[pytest-dev] how to fail on exceptions in other threads and destructors
Nikolaus at rath.org
Mon Jun 3 19:30:49 CEST 2013
On 06/03/2013 02:42 AM, holger krekel wrote:
> Hi Nikolaus,
> On Sat, Jun 01, 2013 at 14:41 -0700, Nikolaus Rath wrote:
>> I would like to make sure that a test fails when it results in an
>> uncaught exception - even if the exception happens in a destructor or in
>> a separate thread.
>> What's the best way to do this?
>> My idea is to modify sys.excepthook such that it keeps a list of all the
>> exceptions encountered during a test run. Then, at the end of every
>> test, I could check this list and raise an exception if there were any
>> calls to sys.excepthook.
>> However, I'm not quite sure how to do this properly without having to
>> request an explicit fixture in every test. Is there a way to have
>> initialization and finalization code run for every test function? And
>> what kind of exception would I need to raise in the finalization code
>> for py.test to recognize that it is the test that failed (rather than a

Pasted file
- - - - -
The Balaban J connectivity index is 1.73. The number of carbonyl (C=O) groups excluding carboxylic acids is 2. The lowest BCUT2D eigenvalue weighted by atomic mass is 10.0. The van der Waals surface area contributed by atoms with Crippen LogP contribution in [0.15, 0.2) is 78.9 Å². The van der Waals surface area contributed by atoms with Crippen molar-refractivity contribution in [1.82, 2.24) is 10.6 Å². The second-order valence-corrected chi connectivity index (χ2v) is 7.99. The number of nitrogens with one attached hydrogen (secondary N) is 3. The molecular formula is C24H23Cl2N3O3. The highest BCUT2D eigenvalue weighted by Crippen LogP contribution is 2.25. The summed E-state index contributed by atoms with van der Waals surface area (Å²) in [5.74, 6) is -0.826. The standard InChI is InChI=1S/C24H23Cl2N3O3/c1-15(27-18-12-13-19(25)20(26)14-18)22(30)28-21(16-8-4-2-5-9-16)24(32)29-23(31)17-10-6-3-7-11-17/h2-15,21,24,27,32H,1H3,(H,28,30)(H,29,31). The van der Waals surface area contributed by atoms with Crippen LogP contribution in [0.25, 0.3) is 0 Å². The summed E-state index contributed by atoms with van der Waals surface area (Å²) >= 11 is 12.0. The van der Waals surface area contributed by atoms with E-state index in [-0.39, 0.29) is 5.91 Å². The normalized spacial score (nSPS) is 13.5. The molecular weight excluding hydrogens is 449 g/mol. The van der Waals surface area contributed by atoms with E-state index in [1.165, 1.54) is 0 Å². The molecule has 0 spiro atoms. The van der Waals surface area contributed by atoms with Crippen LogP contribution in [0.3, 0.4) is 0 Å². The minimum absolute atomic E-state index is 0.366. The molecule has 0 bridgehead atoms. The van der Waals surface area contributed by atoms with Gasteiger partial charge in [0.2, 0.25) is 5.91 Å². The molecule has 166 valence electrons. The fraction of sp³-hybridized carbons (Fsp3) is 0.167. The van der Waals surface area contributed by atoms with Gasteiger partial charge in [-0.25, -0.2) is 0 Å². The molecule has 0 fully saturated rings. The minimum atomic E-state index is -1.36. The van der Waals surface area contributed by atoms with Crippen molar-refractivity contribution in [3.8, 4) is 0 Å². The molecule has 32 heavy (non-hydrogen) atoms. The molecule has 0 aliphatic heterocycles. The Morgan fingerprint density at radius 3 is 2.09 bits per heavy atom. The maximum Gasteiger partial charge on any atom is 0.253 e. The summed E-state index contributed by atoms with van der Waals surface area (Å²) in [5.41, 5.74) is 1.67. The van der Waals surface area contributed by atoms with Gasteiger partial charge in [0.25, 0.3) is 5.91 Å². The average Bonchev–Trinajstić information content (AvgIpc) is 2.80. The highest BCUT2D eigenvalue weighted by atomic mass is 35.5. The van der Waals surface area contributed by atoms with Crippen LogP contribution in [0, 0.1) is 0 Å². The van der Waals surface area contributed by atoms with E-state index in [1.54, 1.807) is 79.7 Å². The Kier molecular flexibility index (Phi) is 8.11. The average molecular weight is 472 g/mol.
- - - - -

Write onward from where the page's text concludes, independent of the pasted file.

>> bug in the finalization code)?
> You could use an "autouse" fixture which gets called without naming
> the fixture in test/fixture function arguments.
Ah, that's useful. Thanks for the pointer!
> To fail the actual test, you might look into implementing the
> pytest_pyfunc_call() hook. It is responsible for calling a python test
> function. You would want to wrap the existing hook implementation and
> add your exception-detection logic like this:
> # content of conftest.py in your testing dir
> import pytest
> def pytest_pyfunc_call(__multicall__):
> ret = __multicall__.execute() # if this raises we don't care
> # perform extra checks and raise if there is a problem
> return ret # return whatever our wrapped hook impl returns
> The ``__multicall__`` bit is for interacting with other hook
> implementations so that we don't have to replicate their logic.
> You could also use the "pytest_runtest_call" hook if you
> also have doctests or other non-function types of tests.
Could you elaborate on the difference between pytest_pyfunc_call and
pytest_runtest_call? The former doesn't seem to be mentioned anywhere in
the docs. (Some of my tests are unittest.TestCases.)
I'm also not sure about the tryfirst decorator. Why is that needed? Do I
also need it when using pytest_runtest_call?
As a side note, I just tried to set up something based on an autouse
fixture and found that sys.excepthook is ignored both for threads and
destructors. There is a workaround for threads
(http://bugs.python.org/issue1230540), but __del__ seems to be a
hopeless case -- I believe it prints directly to stderr from C code. So
what I'll try instead is to make my extra tests check if a test resulted
in any (or maybe any suspicious) output to stderr.
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